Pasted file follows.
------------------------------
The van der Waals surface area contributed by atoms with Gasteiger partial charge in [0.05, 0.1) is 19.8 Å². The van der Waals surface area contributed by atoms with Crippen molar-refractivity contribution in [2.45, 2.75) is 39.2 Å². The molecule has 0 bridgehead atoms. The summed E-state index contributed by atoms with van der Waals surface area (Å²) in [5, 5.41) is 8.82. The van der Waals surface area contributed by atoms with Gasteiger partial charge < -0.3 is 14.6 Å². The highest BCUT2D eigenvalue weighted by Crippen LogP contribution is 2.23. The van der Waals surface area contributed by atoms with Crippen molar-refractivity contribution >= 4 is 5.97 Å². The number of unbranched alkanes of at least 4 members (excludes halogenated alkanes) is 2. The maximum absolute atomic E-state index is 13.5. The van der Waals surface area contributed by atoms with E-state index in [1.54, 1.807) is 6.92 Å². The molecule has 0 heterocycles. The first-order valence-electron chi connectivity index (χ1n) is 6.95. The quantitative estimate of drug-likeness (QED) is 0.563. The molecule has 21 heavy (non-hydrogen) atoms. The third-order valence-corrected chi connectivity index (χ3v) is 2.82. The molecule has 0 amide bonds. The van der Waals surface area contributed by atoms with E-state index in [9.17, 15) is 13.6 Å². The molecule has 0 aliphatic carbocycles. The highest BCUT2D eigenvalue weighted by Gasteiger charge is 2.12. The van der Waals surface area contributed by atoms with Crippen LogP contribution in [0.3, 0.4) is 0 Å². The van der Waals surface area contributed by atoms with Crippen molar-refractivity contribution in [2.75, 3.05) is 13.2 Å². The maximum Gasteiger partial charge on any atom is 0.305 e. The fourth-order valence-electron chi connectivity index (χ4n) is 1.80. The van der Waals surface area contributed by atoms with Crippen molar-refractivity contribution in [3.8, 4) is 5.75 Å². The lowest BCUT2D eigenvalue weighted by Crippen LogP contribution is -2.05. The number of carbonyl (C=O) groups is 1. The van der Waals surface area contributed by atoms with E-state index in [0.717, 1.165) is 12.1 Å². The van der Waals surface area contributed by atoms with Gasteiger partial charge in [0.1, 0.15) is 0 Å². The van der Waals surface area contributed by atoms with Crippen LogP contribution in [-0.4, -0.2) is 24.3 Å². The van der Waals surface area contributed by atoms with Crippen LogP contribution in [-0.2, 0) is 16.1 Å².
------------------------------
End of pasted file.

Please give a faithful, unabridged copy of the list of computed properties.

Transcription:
The van der Waals surface area contributed by atoms with Gasteiger partial charge in [0.05, 0.1) is 19.8 Å². The van der Waals surface area contributed by atoms with Crippen molar-refractivity contribution in [2.45, 2.75) is 39.2 Å². The molecule has 0 bridgehead atoms. The summed E-state index contributed by atoms with van der Waals surface area (Å²) in [5, 5.41) is 8.82. The van der Waals surface area contributed by atoms with Gasteiger partial charge < -0.3 is 14.6 Å². The highest BCUT2D eigenvalue weighted by Crippen LogP contribution is 2.23. The van der Waals surface area contributed by atoms with Crippen molar-refractivity contribution >= 4 is 5.97 Å². The number of unbranched alkanes of at least 4 members (excludes halogenated alkanes) is 2. The maximum absolute atomic E-state index is 13.5. The van der Waals surface area contributed by atoms with E-state index in [1.54, 1.807) is 6.92 Å². The molecule has 0 heterocycles. The first-order valence-electron chi connectivity index (χ1n) is 6.95. The quantitative estimate of drug-likeness (QED) is 0.563. The molecule has 21 heavy (non-hydrogen) atoms. The third-order valence-corrected chi connectivity index (χ3v) is 2.82. The molecule has 0 amide bonds. The van der Waals surface area contributed by atoms with E-state index in [9.17, 15) is 13.6 Å². The molecule has 0 aliphatic carbocycles. The highest BCUT2D eigenvalue weighted by Gasteiger charge is 2.12. The van der Waals surface area contributed by atoms with Crippen LogP contribution in [0.3, 0.4) is 0 Å². The van der Waals surface area contributed by atoms with Crippen molar-refractivity contribution in [2.75, 3.05) is 13.2 Å². The maximum Gasteiger partial charge on any atom is 0.305 e. The fourth-order valence-electron chi connectivity index (χ4n) is 1.80. The van der Waals surface area contributed by atoms with Crippen molar-refractivity contribution in [3.8, 4) is 5.75 Å². The lowest BCUT2D eigenvalue weighted by Crippen LogP contribution is -2.05. The number of carbonyl (C=O) groups is 1. The van der Waals surface area contributed by atoms with E-state index in [0.717, 1.165) is 12.1 Å². The van der Waals surface area contributed by atoms with Gasteiger partial charge in [0.1, 0.15) is 0 Å². The van der Waals surface area contributed by atoms with Crippen LogP contribution in [-0.4, -0.2) is 24.3 Å². The van der Waals surface area contributed by atoms with Crippen LogP contribution in [-0.2, 0) is 16.1 Å².